THE NEVERENDING STORY

John Kerr, Britain's most experienced European diplomat and crossbench peer, has said there is a "less than 50 per cent" chance that Britain will negotiate a new relationship with the EU in two years and that a transitional deal will have to be struck first, resulting in a "decade of uncertainty". The Guardian's Patrick Wintour has the story

TROUBLED WATERS OVER OIL

A cross-party coalition of MPs, including Caroline Lucas and David Lammy, are at war with their own pension fund: which is refusing to disclose if its investments include fossil fuels. Madison Marriage has the story in the FT

TRUMPED UP CHARGES?

The Ethics Council to George W Bush and Barack Obama say the Electoral College should refuse to make Donald Trump President, unless he sells his foreign businesses and puts his American ones in a genuine blind trust. Trump has said he plans for his children to run his businesses while he is in the Oval Office and has been involved in a series of stories of him discussing his overseas businesses with foreign politicians. The New York Times has detailed the extentof Trump's overseas interests.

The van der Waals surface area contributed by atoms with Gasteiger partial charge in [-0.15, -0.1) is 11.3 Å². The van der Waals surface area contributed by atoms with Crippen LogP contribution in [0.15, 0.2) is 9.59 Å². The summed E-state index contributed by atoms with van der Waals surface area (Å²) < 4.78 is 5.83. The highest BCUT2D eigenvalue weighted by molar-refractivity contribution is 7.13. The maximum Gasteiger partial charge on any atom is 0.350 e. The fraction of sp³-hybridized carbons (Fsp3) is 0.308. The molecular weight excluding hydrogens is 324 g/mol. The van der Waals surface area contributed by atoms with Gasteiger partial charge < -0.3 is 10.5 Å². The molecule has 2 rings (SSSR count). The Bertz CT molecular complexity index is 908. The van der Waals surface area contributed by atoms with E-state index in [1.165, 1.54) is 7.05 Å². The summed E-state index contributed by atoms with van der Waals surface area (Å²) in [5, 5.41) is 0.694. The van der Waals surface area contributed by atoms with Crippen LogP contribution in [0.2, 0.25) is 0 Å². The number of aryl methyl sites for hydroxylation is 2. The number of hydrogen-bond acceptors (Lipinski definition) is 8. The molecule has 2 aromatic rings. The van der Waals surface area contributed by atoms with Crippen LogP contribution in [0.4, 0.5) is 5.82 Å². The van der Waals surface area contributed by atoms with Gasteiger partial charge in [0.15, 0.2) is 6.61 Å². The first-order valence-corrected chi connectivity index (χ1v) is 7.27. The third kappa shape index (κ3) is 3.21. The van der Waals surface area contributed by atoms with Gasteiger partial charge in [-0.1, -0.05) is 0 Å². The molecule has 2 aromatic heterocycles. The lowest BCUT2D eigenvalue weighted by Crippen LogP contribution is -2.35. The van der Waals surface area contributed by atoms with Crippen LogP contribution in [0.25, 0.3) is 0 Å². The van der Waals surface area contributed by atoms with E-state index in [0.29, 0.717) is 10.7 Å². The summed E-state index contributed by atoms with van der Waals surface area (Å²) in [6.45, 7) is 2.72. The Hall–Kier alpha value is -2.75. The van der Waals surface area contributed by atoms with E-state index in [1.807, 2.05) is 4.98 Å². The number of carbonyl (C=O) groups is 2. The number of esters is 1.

TODAY'S MORNING CALL...

...is brought to you by the City of London. Their policy and resources chairman Mark Boleat writes on Brexit and the City here.

CASTROFF

Fidel Castro died this weekend. If you're looking for a book on the region and its politics, I enjoyed Alex von Tunzelmann's Red Heat, which you can buy on Amazon or Hive.

BALLS OUT

Ed Balls was eliminated from Strictly Come Dancing last night, after finishing in the bottom two and being eliminated by the judges' vote.  Judge Rinder, the daytime TV star, progressed to the next round at his expense. 

AND NOW FOR SOMETHING COMPLETELY DIFFERENT

Helen reviews Glenda Jackson's King Lear.

MUST READS

Forget Castro's politics. All that matters is he was a dictator, says Zoe Williams

The right must stop explaining away Thomas Mair's crime, I say

It’s time to end the lies on immigration, says Anna Soubry

Get Morning Call direct to your inbox Monday through Friday - subscribe here. 

Stephen Bush is special correspondent at the New Statesman. His daily briefing, Morning Call, provides a quick and essential guide to British politics.